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The Monday Shakeout: Shoe Durability
By Matthew Klein

Welcome to our first edition of the Monday Shakeout! This is a new segment where our team can drop a few thoughts we've been having recently about a running-related topic. This week Chief Editor Matt Klein dives into the topic of outsoles and durability.

One of the more frequent sets of questions we get at Doctors of Running is about shoe durability. People will ask how long shoes last, when they should replace them or why shoes seem to not last as long as they used to. These are questions I also ask frequently because I have always worn out shoes quickly and am the "standard of durability testing" amongst the whole team at Doctors of Running. The answer to all of these is (of course) "it depends" but there are some valid points worth addressing to understand why.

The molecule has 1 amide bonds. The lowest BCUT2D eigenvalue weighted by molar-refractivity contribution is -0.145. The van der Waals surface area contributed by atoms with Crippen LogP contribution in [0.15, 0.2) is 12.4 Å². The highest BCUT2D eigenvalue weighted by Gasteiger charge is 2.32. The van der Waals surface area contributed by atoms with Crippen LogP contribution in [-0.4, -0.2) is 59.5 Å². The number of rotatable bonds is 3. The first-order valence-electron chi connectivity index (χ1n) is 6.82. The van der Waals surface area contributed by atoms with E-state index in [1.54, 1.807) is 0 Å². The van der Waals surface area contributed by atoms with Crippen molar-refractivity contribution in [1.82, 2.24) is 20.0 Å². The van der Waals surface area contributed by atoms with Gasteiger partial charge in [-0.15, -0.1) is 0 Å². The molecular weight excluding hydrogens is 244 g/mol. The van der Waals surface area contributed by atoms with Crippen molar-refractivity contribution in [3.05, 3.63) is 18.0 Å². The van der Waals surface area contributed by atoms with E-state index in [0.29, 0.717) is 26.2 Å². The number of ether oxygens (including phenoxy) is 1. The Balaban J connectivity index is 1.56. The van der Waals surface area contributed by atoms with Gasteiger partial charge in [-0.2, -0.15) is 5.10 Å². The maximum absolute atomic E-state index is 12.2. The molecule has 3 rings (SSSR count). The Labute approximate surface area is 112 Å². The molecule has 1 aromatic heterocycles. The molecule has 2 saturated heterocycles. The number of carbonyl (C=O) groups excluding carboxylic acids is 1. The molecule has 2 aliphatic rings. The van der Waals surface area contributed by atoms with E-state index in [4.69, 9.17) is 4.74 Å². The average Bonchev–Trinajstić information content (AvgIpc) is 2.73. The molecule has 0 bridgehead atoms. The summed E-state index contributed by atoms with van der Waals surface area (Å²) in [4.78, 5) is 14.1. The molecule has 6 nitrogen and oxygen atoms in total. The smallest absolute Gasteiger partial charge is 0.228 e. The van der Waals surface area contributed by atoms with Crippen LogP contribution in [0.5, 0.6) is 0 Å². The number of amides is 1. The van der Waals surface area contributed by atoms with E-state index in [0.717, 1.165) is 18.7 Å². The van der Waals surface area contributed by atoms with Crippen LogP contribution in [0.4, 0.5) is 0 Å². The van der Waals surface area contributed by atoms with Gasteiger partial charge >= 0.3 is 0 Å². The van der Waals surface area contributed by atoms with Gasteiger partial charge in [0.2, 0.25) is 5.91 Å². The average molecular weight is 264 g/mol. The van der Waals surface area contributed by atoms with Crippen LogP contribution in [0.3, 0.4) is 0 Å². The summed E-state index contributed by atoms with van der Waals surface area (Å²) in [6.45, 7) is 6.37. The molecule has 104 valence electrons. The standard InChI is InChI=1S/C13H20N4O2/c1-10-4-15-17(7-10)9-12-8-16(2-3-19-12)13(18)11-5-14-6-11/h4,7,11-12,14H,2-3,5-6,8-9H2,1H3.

Different shoes will last different amounts of time for different people. Shoes with thick amounts of durable outsole rubber will last longer than shoes without outsoles that have exposed midsole on the bottom (like the Under Armour Velociti Elite). People that land softer or less aggressively will wear down their shoes slower than someone who pounds the ground, scuffs one or both shoes during the swing phase of gait (like me) or lands on a part of the midsole that has less durable material. If you are someone who consistently wears out shoes quickly, chances are you are going to continue to do so and you will likely find an average limit with some experience (mine tends to be 150-200 miles).